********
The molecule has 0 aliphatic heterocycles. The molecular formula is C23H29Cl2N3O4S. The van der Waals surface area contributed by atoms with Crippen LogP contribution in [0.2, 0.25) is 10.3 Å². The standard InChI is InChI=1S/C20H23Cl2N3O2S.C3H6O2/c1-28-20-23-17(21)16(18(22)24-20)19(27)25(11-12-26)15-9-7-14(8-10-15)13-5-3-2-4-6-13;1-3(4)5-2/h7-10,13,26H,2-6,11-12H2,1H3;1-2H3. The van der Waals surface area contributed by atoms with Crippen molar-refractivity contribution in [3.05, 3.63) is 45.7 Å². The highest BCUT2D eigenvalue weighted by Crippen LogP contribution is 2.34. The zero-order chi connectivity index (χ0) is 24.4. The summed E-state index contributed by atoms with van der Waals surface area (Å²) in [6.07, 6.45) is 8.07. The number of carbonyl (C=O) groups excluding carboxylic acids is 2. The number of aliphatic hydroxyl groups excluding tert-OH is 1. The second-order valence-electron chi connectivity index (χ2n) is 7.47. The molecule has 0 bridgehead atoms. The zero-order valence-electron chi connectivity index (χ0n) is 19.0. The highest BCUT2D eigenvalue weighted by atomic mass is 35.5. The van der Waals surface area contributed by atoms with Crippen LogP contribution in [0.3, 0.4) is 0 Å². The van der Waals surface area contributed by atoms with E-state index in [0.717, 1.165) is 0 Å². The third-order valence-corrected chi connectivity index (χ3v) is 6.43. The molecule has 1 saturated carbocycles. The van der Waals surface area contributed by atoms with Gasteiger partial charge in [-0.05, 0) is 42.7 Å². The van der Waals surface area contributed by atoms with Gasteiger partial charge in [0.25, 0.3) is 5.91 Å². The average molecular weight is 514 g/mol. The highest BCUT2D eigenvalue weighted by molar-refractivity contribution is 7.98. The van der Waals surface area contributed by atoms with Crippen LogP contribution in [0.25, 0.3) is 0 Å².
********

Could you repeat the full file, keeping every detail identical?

The molecule has 0 aliphatic heterocycles. The molecular formula is C23H29Cl2N3O4S. The van der Waals surface area contributed by atoms with Crippen LogP contribution in [0.2, 0.25) is 10.3 Å². The standard InChI is InChI=1S/C20H23Cl2N3O2S.C3H6O2/c1-28-20-23-17(21)16(18(22)24-20)19(27)25(11-12-26)15-9-7-14(8-10-15)13-5-3-2-4-6-13;1-3(4)5-2/h7-10,13,26H,2-6,11-12H2,1H3;1-2H3. The van der Waals surface area contributed by atoms with Crippen molar-refractivity contribution in [3.05, 3.63) is 45.7 Å². The highest BCUT2D eigenvalue weighted by Crippen LogP contribution is 2.34. The zero-order chi connectivity index (χ0) is 24.4. The summed E-state index contributed by atoms with van der Waals surface area (Å²) in [6.07, 6.45) is 8.07. The number of carbonyl (C=O) groups excluding carboxylic acids is 2. The number of aliphatic hydroxyl groups excluding tert-OH is 1. The second-order valence-electron chi connectivity index (χ2n) is 7.47. The molecule has 0 bridgehead atoms. The zero-order valence-electron chi connectivity index (χ0n) is 19.0. The highest BCUT2D eigenvalue weighted by atomic mass is 35.5. The van der Waals surface area contributed by atoms with Crippen LogP contribution in [0.3, 0.4) is 0 Å². The van der Waals surface area contributed by atoms with E-state index in [0.717, 1.165) is 0 Å². The third-order valence-corrected chi connectivity index (χ3v) is 6.43. The molecule has 1 saturated carbocycles. The van der Waals surface area contributed by atoms with Gasteiger partial charge in [-0.05, 0) is 42.7 Å². The van der Waals surface area contributed by atoms with Gasteiger partial charge in [0.25, 0.3) is 5.91 Å². The average molecular weight is 514 g/mol. The highest BCUT2D eigenvalue weighted by molar-refractivity contribution is 7.98. The van der Waals surface area contributed by atoms with Crippen LogP contribution in [0.25, 0.3) is 0 Å².